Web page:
For the most part, the talented player looked as if entering the Chelsea half was an unethical thing to do.

    Roberto Di Matteo needs to work on Sturridge's laziness. He is no longer needed as a winger—Chelsea have Juan Mata, Eden Hazard, Victor Moses and Marko Marin in that area.

    Perhaps the England international will work harder if he is afforded an opportunity to star in Fernando Torres' lone striker role?

Benni McCarthy: Orlando Pirates

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    It takes a special kind of lazy to grow overweight in football. Professional players take part in rigorous exercise nearly every day of the week—science suggests being too chunky is a difficult feat.

    Benni McCarthy managed it; the former Premier League player wasn't the most mobile in his time at Blackburn Rovers or West Ham United.

    In fact, the West Ham board fined McCarthy £200,000 for being fat (via The Daily Mail).

    This wasn't the first time the striker received a warning. At Blackburn Rovers, the meaty Sam Allardyce grew frustrated with McCarthy's lack of fitness and conduct (via The Daily Mirror).

    The former Porto man wasn't able to return to decent shape in time for the 2010 World Cup.

    He was omitted from the South Africa squad and failed to make an appearance in front of his own supporters.

    Now playing for Orlando Pirates in his South Africa, the 35-year-old isn't likely to make much of an impression across the rest of his career.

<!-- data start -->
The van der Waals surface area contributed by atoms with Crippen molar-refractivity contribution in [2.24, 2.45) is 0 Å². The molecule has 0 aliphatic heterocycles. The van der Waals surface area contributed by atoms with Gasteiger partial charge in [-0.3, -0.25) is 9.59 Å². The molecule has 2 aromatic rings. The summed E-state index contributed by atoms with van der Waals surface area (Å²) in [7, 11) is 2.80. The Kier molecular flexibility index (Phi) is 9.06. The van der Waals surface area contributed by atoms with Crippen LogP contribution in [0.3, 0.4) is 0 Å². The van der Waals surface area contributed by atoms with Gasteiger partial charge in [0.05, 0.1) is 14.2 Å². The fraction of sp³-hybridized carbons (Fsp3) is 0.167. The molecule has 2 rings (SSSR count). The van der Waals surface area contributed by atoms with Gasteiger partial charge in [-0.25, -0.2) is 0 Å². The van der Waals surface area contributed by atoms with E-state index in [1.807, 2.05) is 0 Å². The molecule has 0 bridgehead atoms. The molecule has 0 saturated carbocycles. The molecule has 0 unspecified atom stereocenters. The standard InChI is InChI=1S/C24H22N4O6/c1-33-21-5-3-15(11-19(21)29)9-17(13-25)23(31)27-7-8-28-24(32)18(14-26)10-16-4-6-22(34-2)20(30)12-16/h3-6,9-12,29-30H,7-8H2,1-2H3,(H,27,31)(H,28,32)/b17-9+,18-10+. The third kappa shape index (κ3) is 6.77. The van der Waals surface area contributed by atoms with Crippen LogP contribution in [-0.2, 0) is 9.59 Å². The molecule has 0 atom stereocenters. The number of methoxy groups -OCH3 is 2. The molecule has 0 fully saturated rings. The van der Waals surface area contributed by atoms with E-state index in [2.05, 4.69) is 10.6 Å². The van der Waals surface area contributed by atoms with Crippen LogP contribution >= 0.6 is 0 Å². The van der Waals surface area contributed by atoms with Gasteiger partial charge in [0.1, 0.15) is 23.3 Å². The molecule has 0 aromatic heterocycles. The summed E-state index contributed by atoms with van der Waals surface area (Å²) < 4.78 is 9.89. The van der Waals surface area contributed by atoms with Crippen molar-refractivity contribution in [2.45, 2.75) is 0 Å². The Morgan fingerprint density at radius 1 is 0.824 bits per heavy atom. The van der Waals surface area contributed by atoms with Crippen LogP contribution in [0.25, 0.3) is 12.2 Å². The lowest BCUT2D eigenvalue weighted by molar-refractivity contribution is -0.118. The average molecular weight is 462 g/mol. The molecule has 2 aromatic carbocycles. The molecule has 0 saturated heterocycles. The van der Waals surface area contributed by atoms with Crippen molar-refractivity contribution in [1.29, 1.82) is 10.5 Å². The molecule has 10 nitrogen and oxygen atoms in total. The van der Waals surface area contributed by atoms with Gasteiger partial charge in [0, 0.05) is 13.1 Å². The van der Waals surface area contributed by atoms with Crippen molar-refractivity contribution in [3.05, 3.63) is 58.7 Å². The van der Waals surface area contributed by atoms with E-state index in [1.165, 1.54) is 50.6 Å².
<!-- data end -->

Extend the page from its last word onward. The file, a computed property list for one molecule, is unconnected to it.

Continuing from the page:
John Carew: Free Agent

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    I've got a new nickname for John Carew. From now on he must be known as "The Statman."

    Does the Norwegian deserve this moniker due to a career of amazing statistics? Does he reach destinations at the speed of light? Not quite.

    Instead, this new alias stems from his ability to remain completely static. As indicated by Lyon advisor Bernard Lacombe, Carew's lack of movement is almost farcical (via The Birmingham Mail).

    Carew is a large man. Most large men aren't blessed with great speed. This should be combated with a tireless work rate and desire to overpower opponents.

    Needless to say, the former Valencia forward left many managers disappointed with his output. He is currently without a club, and has recently become bankrupt (via The Daily Mail).